By Staff Writer Brendan Pringle.
As the United States struggles with mainstreaming green energy solutions, it’s helpful to look at green nations around the globe that have utilized sustainable resources to their economic and environmental advantage. A quick look at Germany, Sweden, and Iceland reveal that amidst the financial challenges of committing to sustainable alternatives, there are always solutions for those that are willing to take this leap.
Germany intends to become the first world power to use 100% renewable energy by 2050. The country has a diversified portfolio of wind, solar, geothermal, hydropower, and biomass sources and is on its way to achieving this ambitious goal.
Biomass technology has had the most rapid growth out of all these sources due to considerable advancements in technology. A biogas electricity plant in Dresden, for example, solely uses compost and waste for energy conversion, and operates at 85% efficiency.
Germany is also a world leader in solar power largely because of recent government support, and in 2006, maintained over 90% of Europe’s entire photovoltaic capacity. Likewise, it has become the second-largest wind-power producer in the world, trailing only the United States.
As expected, cost has been the only major impediment to green energy transformation for the nation. However, the German government recognizes the financial and environmental value of this costly investment, and has been extremely supportive. Although environmentalists and lawmakers have been at the forefront of this movement, Germany has also had the assistance of corporations that have dedicated their resources to research and development.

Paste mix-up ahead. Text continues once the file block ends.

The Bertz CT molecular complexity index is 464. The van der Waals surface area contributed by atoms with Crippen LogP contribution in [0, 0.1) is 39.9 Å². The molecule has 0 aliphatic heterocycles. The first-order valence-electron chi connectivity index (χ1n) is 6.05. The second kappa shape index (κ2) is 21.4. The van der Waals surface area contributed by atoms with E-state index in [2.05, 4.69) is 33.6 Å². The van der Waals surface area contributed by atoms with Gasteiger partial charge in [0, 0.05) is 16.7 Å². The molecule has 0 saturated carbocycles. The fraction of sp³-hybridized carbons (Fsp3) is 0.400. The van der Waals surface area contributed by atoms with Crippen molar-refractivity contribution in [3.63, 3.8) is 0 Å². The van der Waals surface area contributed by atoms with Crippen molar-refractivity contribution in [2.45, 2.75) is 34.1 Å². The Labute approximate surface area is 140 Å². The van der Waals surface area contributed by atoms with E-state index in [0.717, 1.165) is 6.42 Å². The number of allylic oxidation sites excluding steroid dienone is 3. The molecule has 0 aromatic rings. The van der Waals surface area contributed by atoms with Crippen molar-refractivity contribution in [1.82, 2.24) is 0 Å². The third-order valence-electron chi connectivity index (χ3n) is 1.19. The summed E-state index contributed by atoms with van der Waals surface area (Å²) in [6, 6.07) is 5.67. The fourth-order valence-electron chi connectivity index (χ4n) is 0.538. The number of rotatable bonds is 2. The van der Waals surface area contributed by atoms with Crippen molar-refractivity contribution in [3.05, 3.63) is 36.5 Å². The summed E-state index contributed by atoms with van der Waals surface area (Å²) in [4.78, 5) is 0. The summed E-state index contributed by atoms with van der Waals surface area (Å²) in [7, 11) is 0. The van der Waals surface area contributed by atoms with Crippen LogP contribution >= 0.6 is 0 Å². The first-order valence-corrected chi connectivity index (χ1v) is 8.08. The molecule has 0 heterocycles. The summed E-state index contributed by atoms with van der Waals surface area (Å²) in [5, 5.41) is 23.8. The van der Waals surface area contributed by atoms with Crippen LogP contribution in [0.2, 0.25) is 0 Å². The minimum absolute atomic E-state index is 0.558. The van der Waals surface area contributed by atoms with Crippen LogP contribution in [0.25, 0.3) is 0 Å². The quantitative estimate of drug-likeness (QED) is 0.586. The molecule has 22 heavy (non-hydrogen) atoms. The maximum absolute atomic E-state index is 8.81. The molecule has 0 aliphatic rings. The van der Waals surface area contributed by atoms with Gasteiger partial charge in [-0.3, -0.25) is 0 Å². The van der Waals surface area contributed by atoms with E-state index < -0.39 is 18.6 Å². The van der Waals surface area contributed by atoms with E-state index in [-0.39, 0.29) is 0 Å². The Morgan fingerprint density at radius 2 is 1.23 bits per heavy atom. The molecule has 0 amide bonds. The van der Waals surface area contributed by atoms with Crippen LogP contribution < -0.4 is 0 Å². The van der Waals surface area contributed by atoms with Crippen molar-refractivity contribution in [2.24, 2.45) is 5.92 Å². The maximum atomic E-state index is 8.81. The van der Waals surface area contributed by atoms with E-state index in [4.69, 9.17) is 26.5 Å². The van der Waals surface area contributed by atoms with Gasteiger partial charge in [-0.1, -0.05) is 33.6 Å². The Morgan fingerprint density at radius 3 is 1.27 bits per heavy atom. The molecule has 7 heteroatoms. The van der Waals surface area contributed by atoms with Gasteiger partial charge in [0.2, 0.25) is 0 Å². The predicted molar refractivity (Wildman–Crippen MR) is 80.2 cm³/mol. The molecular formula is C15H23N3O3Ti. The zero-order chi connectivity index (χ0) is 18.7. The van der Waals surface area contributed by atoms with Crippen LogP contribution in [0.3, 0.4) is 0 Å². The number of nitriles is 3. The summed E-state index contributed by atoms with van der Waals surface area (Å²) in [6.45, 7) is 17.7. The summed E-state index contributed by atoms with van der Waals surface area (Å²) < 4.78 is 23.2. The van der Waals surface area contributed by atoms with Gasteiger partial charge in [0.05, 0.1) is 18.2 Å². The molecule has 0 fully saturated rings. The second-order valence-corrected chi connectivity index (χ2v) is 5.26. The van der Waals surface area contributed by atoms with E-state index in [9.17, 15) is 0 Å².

In addition, the country has made heavy usage of the “feed-in tariff,” which first appeared in 2000. This tariff “requires utilities to buy electricity from renewable sources at premium rates,” which allows small businesses to sell green energy at a profit. This tariff defers the cost of green investment from the government and stimulates the market by increasing economic opportunity for the private sector. It has increased local production and allowed Germans to have control over their own green destiny.
The Swedish government has committed itself to ending its dependence on oil, and expects to achieve this goal by 2020.
Although nuclear power plays a large role in Sweden’s energy production, about half of electricity comes from hydropower. Amidst increasing industrialization, the use of oil energy has dropped from “more than 70% of the total energy supply in 1970 to around 30% today.”
The Swedish Government has also given a large push to biofuels, which will not only provide a steady energy supply, but also promote job creation. As a direct result of government subsidies, Sweden now boasts annual revenue of £400 million from biofuel production.
Unsurprisingly, business and political leaders have faith that alternative energy technology will start another export boom. Companies like Volvo have invested millions into the green industry in hopes of leading this rapidly growing movement.